Previous research has shown that when people read isolated words or phrases involving vivid visual or motor contents, brain activity in sensory and motor brain regions specifically related to those contents increased. But this result might not be typical of normal reading — in the previous studies there was no story to try to understand, and participants sometimes had to make an explicit judgment about each word or phrase. In this study, Speer and colleagues used fMRI to look for evidence of mental simulation during the reading of extended stories. Each participant read four stories of less than 1500 words excerpted from a simple, 1940s-era book about the daily activities of a young boy. Participants were shown text passages on a computer screen that displayed one word at a time; reading all four stories took most participants about 40 minutes.

The researchers had carefully coded the stories so that they knew when important features of the story were changing. The features had been chosen based on previous studies of narrative reading, and were known to be important for comprehension. The researchers hypothesized that some brain regions would increase at several different feature changes, but that other brain regions would be selectively activated by only one feature change. This is what was found.

For example, changes in the objects a character interacted with (e.g., "pulled a light cord") were associated with increases in a region in the frontal lobes known to be important for controlling grasping motions. Changes in characters' locations (e.g., "went through the front door into the kitchen") were associated with increases in regions in the temporal lobes that are selectively activate when people view pictures of spatial scenes.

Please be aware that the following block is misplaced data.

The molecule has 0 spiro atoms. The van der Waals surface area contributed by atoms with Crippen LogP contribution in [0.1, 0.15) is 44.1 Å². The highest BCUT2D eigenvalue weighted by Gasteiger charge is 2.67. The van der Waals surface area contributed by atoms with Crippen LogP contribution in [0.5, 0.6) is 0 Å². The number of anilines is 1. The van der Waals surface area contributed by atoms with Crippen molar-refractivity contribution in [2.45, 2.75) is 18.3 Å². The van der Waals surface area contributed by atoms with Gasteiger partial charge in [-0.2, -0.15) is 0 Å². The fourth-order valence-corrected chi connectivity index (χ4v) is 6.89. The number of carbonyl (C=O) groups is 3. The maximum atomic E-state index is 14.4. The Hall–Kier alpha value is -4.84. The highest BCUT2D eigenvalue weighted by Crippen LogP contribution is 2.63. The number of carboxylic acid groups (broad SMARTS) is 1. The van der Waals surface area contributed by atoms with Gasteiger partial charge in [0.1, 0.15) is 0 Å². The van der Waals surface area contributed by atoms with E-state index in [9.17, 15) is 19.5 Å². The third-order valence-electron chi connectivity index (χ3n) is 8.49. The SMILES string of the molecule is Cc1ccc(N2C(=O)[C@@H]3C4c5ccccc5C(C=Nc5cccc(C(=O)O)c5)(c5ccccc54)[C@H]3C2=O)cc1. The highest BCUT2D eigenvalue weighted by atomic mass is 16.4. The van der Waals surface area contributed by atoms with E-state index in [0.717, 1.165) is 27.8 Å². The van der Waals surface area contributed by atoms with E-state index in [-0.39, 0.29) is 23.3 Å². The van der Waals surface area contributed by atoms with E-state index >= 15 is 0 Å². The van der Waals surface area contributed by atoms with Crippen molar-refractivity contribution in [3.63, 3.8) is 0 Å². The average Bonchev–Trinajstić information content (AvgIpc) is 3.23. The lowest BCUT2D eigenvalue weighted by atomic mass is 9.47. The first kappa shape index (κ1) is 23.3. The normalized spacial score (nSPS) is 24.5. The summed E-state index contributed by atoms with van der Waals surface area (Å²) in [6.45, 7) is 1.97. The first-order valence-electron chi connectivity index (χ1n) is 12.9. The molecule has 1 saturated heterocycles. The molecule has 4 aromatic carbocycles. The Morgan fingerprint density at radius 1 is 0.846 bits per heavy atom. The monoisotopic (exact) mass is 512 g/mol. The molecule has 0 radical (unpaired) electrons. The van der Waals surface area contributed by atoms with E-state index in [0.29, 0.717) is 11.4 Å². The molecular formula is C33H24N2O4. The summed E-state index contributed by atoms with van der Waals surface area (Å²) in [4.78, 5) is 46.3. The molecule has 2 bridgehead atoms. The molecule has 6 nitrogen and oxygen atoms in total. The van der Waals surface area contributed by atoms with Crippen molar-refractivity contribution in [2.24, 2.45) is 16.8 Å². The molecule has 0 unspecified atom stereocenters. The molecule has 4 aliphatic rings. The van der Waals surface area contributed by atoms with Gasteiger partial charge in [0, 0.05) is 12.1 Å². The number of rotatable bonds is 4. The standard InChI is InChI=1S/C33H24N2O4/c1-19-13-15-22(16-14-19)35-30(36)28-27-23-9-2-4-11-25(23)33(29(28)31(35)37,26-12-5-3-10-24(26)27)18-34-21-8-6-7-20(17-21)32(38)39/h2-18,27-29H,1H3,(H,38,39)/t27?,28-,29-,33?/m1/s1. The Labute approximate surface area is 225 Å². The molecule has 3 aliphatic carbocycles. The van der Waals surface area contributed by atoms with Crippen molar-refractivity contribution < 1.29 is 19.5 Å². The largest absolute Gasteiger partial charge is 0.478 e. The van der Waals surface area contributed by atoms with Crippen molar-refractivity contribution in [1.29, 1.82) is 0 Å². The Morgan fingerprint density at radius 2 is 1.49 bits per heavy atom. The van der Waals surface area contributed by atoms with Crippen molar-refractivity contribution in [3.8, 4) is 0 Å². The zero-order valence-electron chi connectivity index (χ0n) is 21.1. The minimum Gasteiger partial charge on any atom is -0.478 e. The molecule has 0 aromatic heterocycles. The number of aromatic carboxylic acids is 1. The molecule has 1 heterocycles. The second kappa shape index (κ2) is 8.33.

Overall, the data supported the view that readers construct mental simulations of events when reading stories.

The Speer et al. paper extends results reported by this group previously in Psychological Science. In the previous study, the researchers asked readers to divide the stories into meaningful events after reading them in the MRI scanner. The researchers then asked which parts of the brain increased in activity at event boundaries. The mental simulation results reported here line up strikingly with those regions. This suggests that readers construct a mental simulation as they read, and then divide that simulation into meaningful events when important features change.

Provided by Washington University in St. Louis

Explore further: Algorithm decrypts brain-on-chip signals

Related Stories

Algorithm decrypts brain-on-chip signals

July 10, 2017
IISRI researchers are helping to measure the brain's response to stimuli, with huge potential for breakthrough research – in areas ranging from mental health to artificial intelligence.

Satnavs 'switch off' parts of the brain

March 21, 2017
Using a satnav to get to your destination 'switches off' parts of the brain that would otherwise be used to simulate different routes, reveals new UCL research.

High earners in a stock market game have brain patterns that can predict market bubbles

July 7, 2014